Yesterday, the Financial Markets Authority (FMA) proposed an exemption from the reporting requirements under the climate-related disclosures (CRD) regime for climate reporting entities (CREs) in liquidation, receivership, or voluntary administration. It also applies to managers that are CREs in respect of registered managed investment schemes in wind-up. The exemption is intended to apply differently depending on the CRE’s status, as we explain below.
The FMA is seeking feedback on the proposal. A link to the consultation document is available here.
Who should read this and why?
This consultation has relevance primarily for:
• liquidators, receivers, and voluntary administrators who may be appointed to CREs; and
• licensed fund managers who are CREs and may wind up any of the funds they manage.
They will want to make sure that the proposed exemption sufficiently covers the circumstances that it will relieve them of what might otherwise be significant obligations.
What does it cover?
The FMA is considering a 5-year class exemption to compliance with the whole of Part 7A of the Financial Markets Conduct Act 2013 (FMCA) for CREs in liquidation, receivership, or voluntary administration, and for managers that are CREs in respect of registered managed investment schemes in wind up.
Part 7A requirements include:
• preparing and lodging climate statements, group climate statements or scheme-related climate statements;
• record-keeping obligations; and
• obtaining an assurance engagement for the climate statements.
The proposed exemption would not apply to the fair dealing obligations under Part 2 of the FMCA, which covers any greenwashing behaviour.
Insolvent or solvent liquidations or scheme wind-ups
The exemption would provide full relief to CREs in liquidation and CREs winding up a scheme, regardless of whether they are solvent or insolvent. The outcome of ceasing operations and investment decisions is the same, which explains the FMA’s equal treatment of them.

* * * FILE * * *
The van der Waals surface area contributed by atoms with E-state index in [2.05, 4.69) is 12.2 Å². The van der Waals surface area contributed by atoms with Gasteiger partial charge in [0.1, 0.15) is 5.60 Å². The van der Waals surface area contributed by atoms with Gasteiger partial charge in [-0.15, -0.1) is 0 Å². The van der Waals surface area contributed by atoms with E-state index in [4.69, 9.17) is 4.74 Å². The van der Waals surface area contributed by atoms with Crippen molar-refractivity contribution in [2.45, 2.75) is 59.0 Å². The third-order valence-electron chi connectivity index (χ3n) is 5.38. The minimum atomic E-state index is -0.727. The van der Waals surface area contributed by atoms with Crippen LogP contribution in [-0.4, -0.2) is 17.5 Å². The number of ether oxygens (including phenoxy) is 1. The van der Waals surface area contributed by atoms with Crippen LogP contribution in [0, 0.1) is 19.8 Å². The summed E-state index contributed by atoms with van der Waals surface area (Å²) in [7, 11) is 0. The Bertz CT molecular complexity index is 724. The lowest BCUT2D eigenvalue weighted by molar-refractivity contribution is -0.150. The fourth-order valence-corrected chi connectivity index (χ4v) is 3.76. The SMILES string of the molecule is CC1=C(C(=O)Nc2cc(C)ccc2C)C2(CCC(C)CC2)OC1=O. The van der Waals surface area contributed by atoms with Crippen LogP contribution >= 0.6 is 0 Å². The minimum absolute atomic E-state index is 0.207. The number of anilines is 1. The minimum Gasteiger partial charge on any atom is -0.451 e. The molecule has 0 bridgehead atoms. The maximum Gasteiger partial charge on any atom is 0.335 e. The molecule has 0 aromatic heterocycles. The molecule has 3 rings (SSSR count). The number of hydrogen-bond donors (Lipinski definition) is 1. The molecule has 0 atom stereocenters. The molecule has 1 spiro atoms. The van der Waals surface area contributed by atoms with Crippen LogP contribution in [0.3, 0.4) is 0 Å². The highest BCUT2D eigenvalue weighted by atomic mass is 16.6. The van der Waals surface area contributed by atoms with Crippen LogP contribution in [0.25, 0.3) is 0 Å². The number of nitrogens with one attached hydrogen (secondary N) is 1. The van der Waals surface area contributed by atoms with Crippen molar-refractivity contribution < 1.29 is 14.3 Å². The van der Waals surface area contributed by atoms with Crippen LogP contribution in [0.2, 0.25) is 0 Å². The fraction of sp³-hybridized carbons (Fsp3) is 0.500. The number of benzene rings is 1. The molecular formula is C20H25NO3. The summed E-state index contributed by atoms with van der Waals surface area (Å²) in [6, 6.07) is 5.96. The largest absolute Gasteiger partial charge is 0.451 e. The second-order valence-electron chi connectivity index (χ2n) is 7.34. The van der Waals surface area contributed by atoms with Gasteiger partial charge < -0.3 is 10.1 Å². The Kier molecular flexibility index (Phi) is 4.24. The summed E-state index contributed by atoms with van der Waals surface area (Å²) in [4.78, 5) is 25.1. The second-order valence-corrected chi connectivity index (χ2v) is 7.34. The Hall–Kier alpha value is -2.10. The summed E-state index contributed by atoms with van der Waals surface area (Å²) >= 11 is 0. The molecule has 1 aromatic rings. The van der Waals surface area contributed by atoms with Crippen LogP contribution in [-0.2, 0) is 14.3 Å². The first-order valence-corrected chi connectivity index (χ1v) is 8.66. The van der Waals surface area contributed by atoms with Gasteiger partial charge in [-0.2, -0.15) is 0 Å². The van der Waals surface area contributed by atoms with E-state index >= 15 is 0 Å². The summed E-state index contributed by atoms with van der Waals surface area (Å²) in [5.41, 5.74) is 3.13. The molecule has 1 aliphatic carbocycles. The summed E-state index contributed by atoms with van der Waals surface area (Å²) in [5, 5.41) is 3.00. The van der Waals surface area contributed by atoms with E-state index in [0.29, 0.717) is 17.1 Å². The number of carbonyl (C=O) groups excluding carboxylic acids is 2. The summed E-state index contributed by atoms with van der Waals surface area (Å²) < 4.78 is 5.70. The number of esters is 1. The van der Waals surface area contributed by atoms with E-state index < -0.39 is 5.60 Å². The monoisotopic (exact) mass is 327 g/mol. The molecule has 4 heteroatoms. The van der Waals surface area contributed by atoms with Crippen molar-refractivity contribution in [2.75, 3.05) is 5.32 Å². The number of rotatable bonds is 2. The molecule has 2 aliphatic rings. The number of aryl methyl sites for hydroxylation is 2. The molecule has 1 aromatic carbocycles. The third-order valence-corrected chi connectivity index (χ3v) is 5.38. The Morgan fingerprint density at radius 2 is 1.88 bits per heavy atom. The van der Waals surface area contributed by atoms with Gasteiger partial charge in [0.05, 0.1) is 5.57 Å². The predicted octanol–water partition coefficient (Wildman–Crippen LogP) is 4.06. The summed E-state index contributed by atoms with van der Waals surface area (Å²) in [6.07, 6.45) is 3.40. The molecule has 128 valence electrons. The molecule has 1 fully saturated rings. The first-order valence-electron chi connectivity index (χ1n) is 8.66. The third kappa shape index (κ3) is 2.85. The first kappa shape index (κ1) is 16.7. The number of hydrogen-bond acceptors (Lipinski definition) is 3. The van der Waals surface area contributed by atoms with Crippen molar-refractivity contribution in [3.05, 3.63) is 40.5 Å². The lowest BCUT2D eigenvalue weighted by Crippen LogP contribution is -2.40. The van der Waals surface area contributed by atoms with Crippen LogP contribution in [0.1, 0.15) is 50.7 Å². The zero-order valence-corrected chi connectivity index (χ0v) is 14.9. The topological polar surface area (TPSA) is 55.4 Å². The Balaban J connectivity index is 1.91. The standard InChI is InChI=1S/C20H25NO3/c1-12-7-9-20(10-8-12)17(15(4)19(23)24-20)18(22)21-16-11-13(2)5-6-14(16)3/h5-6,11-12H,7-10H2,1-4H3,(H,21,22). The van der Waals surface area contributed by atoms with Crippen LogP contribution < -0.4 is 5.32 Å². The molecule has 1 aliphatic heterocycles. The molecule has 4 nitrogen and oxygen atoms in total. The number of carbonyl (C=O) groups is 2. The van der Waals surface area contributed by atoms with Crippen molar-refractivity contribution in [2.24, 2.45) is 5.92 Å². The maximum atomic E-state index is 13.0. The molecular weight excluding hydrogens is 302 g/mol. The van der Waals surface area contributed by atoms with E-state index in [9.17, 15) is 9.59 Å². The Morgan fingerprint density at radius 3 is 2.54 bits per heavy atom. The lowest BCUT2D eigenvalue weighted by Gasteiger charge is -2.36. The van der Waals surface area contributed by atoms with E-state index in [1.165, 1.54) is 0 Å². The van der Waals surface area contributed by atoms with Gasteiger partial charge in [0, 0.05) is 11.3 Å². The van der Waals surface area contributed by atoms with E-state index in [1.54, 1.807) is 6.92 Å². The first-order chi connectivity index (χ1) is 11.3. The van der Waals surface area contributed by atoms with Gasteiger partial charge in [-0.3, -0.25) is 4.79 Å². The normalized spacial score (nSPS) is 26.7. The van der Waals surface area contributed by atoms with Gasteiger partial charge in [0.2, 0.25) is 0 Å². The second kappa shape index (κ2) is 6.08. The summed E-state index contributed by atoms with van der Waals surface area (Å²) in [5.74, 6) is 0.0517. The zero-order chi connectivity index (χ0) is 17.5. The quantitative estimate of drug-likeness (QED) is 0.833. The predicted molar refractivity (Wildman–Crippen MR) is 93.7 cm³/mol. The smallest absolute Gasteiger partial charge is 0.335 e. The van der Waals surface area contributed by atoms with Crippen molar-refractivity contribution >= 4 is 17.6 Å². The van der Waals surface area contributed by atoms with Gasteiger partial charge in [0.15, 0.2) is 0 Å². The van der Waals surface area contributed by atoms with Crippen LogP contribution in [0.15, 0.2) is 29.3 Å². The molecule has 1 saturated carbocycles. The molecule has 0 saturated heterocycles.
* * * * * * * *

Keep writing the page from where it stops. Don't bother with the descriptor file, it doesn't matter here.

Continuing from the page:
As the FMA points out, in these situations, the focus is on ending the CRE or scheme in the most financially viable way to creditors, shareholders and investors. The FMA considers that climate statements are not likely to be relevant to those stakeholders given the CRE’s (or schemes) lack of future business activities.
Receiverships or voluntary administrations
CREs in receivership or voluntary administration would only be given deferral relief for two years, due to the possibility that the CRE may begin trading again. The FMA considers that only where there is a plausible future for the business will primary users want to know about the CRE’s approach to climate-related risks and opportunities.
The proposed exemption is practical and a welcome addition to ensure the CRD regime is fit-for-purpose. Liquidators, receivers, and voluntary administrators must prioritise creditors or focus on ensuring the CRE’s survival, and directors of these CREs may not have the authority to sign off on climate statements.
The FMA notes the reality that CREs facing insolvency, or a scheme wind-up are not likely to have the capacity to direct their energy towards preparing climate statements and other CRD requirements.
Submissions on the consultation document close on 20 July 2023.
If you have any questions about this consultation document and how it applies to you, or about the CRD regime generally, please contact one of our experts.
This article was co-authored by Hannah Cross, a law clerk in our Banking and Financial Services team.
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